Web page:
Voices From the Field: Interviews with Steve Brescia
At Groundswell International, collaboration is at the heart of what we do. We have always worked closely with local farmers in West Africa, the Americas, and South Asia and partner organizations in those areas because we know that the needs of every community are unique, and no one understands those unique needs better than the locals experiencing them.
While our focus has always been on enabling local farmers to support their communities by creating healthy farming and food systems, we believe we can do even more.
Currently, the world, including the US and the international communities we work to support, is facing multiple crises related to our economic and political models, climate change, migration, and beyond. How different communities view these crises vary, but the work we do with our local partners is deeply rooted in understanding the effects of these challenges on our communities and how to solve them. As awareness of the damage from systemic racism and colonialism grows globally, it becomes increasingly important to amplify the voices of folks from the communities most impacted by these issues.
Voices From the Field
Our Executive Director and co-founder, Steve Brescia, spent last year speaking with leaders from our local partner organizations and our regional coordinators to understand the unique views and needs of their communities. What ways are they seeing racism and colonialism directly play out in their countries? How are political and economic issues like food scarcity, climate change, and environmental crises affecting their communities?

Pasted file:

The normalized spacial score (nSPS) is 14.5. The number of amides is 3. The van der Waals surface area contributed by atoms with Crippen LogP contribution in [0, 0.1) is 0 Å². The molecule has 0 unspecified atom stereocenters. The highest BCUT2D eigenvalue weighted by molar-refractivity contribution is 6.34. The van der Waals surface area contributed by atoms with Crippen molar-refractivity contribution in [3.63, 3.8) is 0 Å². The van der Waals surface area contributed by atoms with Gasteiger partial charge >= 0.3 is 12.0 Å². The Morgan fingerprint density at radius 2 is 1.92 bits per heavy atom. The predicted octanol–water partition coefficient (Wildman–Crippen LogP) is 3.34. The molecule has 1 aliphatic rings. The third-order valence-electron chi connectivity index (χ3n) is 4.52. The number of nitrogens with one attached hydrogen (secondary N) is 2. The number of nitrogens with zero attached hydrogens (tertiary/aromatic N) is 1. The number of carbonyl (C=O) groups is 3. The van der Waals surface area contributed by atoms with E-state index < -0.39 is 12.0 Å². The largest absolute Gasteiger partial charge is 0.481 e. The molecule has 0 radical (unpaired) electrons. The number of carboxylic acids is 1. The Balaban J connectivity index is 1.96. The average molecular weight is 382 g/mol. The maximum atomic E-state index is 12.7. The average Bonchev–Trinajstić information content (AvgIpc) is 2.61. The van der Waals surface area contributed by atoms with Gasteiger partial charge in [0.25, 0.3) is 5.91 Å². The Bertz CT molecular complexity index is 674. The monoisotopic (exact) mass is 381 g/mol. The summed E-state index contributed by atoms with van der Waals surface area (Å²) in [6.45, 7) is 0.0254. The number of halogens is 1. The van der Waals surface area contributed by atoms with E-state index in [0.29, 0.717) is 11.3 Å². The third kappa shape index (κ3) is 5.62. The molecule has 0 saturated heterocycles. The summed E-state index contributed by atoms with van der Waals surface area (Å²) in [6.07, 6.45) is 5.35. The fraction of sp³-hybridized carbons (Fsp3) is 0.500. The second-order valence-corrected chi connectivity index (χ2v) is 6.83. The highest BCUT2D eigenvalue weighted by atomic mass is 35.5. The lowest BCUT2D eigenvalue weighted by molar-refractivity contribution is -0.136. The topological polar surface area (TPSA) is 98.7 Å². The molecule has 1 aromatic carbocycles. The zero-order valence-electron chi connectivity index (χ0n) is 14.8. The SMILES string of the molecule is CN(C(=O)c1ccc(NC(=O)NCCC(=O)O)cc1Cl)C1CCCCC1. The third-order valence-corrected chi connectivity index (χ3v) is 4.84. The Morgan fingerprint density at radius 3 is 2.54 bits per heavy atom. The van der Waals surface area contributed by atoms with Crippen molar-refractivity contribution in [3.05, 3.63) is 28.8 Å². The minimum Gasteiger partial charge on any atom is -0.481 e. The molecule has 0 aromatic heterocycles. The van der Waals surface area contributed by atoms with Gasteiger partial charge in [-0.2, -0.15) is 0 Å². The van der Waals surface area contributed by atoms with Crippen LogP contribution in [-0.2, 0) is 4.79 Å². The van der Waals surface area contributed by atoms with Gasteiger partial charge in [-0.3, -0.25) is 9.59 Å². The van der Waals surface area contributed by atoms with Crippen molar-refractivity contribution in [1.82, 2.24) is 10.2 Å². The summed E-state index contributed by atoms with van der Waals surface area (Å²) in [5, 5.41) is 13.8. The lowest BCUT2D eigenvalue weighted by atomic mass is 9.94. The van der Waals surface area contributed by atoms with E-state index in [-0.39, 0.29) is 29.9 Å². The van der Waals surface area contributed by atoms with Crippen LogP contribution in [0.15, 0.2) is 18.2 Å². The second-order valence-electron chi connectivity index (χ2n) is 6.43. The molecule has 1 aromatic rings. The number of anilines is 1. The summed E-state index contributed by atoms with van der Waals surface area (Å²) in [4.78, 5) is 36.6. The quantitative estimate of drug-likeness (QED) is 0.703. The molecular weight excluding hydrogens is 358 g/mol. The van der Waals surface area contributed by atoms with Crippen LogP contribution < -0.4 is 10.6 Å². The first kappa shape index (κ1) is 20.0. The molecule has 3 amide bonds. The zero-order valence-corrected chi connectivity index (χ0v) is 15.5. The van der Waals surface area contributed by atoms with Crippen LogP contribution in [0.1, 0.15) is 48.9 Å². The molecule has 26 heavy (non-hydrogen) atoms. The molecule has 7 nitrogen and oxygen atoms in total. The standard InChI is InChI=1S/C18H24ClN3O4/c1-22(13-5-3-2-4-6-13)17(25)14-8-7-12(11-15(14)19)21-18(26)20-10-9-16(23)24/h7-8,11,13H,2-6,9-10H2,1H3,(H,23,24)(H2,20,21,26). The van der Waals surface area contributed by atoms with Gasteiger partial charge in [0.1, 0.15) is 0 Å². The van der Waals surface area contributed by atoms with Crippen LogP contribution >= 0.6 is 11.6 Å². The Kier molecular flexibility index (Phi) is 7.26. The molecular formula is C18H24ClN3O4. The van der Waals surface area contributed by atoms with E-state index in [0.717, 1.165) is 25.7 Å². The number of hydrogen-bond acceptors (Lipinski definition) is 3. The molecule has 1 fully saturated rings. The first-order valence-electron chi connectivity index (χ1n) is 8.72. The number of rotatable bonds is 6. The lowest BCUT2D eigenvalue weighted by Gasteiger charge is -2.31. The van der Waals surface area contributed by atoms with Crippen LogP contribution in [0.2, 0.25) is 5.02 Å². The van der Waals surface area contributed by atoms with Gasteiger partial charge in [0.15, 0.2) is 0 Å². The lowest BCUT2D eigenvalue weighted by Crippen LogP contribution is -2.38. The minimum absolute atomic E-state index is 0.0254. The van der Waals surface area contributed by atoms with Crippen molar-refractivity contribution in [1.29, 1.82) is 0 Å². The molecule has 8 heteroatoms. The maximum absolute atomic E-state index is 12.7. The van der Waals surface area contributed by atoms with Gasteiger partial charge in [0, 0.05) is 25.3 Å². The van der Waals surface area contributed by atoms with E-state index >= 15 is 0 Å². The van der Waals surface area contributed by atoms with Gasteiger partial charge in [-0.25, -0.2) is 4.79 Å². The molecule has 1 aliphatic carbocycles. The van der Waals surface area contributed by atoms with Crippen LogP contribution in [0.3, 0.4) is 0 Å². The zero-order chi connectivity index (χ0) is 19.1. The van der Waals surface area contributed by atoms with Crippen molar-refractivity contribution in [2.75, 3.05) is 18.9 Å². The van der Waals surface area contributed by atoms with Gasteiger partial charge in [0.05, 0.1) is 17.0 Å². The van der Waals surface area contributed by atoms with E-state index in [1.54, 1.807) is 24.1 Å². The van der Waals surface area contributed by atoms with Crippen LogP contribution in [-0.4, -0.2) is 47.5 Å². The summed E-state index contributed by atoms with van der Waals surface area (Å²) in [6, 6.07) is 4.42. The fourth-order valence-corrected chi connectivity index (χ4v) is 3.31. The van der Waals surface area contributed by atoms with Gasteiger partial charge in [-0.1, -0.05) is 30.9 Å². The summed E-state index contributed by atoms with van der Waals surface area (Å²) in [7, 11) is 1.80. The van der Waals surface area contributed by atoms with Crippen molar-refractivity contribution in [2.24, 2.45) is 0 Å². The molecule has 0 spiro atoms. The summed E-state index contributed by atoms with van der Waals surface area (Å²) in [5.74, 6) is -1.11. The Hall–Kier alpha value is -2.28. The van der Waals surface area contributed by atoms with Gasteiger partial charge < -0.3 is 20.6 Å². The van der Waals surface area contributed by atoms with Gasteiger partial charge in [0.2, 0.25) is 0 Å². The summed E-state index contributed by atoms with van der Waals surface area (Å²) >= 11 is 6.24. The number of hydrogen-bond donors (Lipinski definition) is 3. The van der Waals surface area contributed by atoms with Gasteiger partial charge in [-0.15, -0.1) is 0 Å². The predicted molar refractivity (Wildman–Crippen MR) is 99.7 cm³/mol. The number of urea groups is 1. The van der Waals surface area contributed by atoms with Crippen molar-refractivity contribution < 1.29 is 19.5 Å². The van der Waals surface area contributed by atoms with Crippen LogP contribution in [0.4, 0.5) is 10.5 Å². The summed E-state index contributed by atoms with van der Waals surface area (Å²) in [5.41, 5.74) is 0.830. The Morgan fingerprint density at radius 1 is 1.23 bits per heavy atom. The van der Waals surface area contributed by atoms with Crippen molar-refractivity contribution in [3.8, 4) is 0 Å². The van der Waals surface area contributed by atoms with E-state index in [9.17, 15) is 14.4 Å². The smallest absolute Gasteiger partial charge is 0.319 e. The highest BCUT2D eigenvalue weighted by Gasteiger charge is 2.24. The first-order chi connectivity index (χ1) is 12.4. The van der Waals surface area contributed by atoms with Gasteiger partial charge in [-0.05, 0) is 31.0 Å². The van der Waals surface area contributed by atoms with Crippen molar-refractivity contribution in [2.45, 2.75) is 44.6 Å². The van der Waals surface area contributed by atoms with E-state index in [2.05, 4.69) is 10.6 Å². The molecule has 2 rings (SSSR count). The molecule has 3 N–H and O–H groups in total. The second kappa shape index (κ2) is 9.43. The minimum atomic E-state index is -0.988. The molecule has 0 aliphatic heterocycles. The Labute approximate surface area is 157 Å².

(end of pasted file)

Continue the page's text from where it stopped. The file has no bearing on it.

Rather than sharing curated facts about global challenges, we are focusing on raising others’ voices so you can hear straight from our partners and coordinators about the challenges facing their communities and the work they are doing to tackle those challenges head-on. Challenges like a Western influence in Mali that is causing a domino effect crisis: “We see that the fertility of the soil is declining,” Pierre Demble of partner organization Sahel Eco says. “People are more or less in a mindset in their mind that if you don’t use chemical fertilizer you will not produce. Although they know in the past they were using compost which was giving them very good production, but today due to all this marketing and the media, the people think if we don’t use chemical fertilizer we will not produce. So we have here a crisis of the agriculture production which is also affecting the economic power of the community.”
This focus on individual community voices just makes sense, because our partner organizations are doing work at the microlevel in their communities. Partners like Fatou Batta of Association Nourrir Sans Détruire in Burkina Faso, who says their “program is trying to not exacerbate the tension between the community, but working to reduce the inequality, to reduce vulnerability, to make sure people can live together, share their concern, discuss their concern and identify the solution or the activities they can do together so that we improve their lives. So what we can do at a microlevel is that, in the villages.”
From our partners, you will also hear about the opportunities being created in these communities, like in Mali, where Dembele says they are working to enable youths “to really reform our governance system to actually give the power to the people, how they want the community to be governed in the coming year.”
The work we do on the ground is important, but sometimes the best way to empower is to sit back and allow other voices to be heard. It is only through true allyship, listening, and mutual learning that we can truly understand these challenges to catalyze change and reverse the downward spiral of poverty and vulnerability.
Please join us in listening.